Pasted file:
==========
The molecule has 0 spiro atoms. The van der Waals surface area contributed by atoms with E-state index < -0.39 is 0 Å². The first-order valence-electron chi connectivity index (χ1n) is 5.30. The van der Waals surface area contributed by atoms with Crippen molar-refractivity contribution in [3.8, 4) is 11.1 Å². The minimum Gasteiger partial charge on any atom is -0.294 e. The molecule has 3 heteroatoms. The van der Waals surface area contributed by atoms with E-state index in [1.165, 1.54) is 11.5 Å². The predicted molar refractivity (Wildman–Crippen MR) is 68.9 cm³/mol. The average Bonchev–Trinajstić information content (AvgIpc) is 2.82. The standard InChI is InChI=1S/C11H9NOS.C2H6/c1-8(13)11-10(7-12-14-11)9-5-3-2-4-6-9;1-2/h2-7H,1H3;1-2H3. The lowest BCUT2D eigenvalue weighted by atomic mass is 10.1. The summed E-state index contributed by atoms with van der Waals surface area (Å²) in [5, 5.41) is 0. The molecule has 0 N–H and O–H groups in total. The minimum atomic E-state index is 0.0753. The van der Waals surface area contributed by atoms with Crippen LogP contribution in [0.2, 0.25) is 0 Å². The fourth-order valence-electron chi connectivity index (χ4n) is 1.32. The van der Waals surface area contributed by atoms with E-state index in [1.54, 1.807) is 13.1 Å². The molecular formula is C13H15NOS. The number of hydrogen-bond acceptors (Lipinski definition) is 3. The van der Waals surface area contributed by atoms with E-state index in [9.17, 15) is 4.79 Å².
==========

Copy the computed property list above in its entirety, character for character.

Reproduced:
The molecule has 0 spiro atoms. The van der Waals surface area contributed by atoms with E-state index < -0.39 is 0 Å². The first-order valence-electron chi connectivity index (χ1n) is 5.30. The van der Waals surface area contributed by atoms with Crippen molar-refractivity contribution in [3.8, 4) is 11.1 Å². The minimum Gasteiger partial charge on any atom is -0.294 e. The molecule has 3 heteroatoms. The van der Waals surface area contributed by atoms with E-state index in [1.165, 1.54) is 11.5 Å². The predicted molar refractivity (Wildman–Crippen MR) is 68.9 cm³/mol. The average Bonchev–Trinajstić information content (AvgIpc) is 2.82. The standard InChI is InChI=1S/C11H9NOS.C2H6/c1-8(13)11-10(7-12-14-11)9-5-3-2-4-6-9;1-2/h2-7H,1H3;1-2H3. The lowest BCUT2D eigenvalue weighted by atomic mass is 10.1. The summed E-state index contributed by atoms with van der Waals surface area (Å²) in [5, 5.41) is 0. The molecule has 0 N–H and O–H groups in total. The minimum atomic E-state index is 0.0753. The van der Waals surface area contributed by atoms with Crippen LogP contribution in [0.2, 0.25) is 0 Å². The fourth-order valence-electron chi connectivity index (χ4n) is 1.32. The van der Waals surface area contributed by atoms with E-state index in [1.54, 1.807) is 13.1 Å². The molecular formula is C13H15NOS. The number of hydrogen-bond acceptors (Lipinski definition) is 3. The van der Waals surface area contributed by atoms with E-state index in [9.17, 15) is 4.79 Å².